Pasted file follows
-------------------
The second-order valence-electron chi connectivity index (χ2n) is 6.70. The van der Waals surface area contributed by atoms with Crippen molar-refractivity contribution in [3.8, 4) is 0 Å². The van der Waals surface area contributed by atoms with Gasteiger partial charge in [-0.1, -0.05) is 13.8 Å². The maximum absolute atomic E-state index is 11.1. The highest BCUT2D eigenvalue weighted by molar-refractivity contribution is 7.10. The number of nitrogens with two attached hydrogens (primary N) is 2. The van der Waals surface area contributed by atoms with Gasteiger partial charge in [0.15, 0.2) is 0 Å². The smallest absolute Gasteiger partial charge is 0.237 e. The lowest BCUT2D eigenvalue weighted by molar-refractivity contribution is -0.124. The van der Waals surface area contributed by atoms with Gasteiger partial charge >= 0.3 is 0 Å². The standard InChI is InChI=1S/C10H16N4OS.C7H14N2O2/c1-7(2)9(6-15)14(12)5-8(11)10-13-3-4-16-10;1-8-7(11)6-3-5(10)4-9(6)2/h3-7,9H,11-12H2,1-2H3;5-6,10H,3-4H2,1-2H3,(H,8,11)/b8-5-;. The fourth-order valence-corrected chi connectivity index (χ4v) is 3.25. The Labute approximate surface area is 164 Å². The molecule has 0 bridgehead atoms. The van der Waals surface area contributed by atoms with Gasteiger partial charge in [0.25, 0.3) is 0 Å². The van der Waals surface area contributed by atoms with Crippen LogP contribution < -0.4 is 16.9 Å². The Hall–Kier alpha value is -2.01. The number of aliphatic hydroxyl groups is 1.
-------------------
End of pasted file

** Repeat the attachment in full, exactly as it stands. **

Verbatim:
The second-order valence-electron chi connectivity index (χ2n) is 6.70. The van der Waals surface area contributed by atoms with Crippen molar-refractivity contribution in [3.8, 4) is 0 Å². The van der Waals surface area contributed by atoms with Gasteiger partial charge in [-0.1, -0.05) is 13.8 Å². The maximum absolute atomic E-state index is 11.1. The highest BCUT2D eigenvalue weighted by molar-refractivity contribution is 7.10. The number of nitrogens with two attached hydrogens (primary N) is 2. The van der Waals surface area contributed by atoms with Gasteiger partial charge in [0.15, 0.2) is 0 Å². The smallest absolute Gasteiger partial charge is 0.237 e. The lowest BCUT2D eigenvalue weighted by molar-refractivity contribution is -0.124. The van der Waals surface area contributed by atoms with Gasteiger partial charge >= 0.3 is 0 Å². The standard InChI is InChI=1S/C10H16N4OS.C7H14N2O2/c1-7(2)9(6-15)14(12)5-8(11)10-13-3-4-16-10;1-8-7(11)6-3-5(10)4-9(6)2/h3-7,9H,11-12H2,1-2H3;5-6,10H,3-4H2,1-2H3,(H,8,11)/b8-5-;. The fourth-order valence-corrected chi connectivity index (χ4v) is 3.25. The Labute approximate surface area is 164 Å². The molecule has 0 bridgehead atoms. The van der Waals surface area contributed by atoms with Gasteiger partial charge in [0.25, 0.3) is 0 Å². The van der Waals surface area contributed by atoms with Crippen LogP contribution < -0.4 is 16.9 Å². The Hall–Kier alpha value is -2.01. The number of aliphatic hydroxyl groups is 1.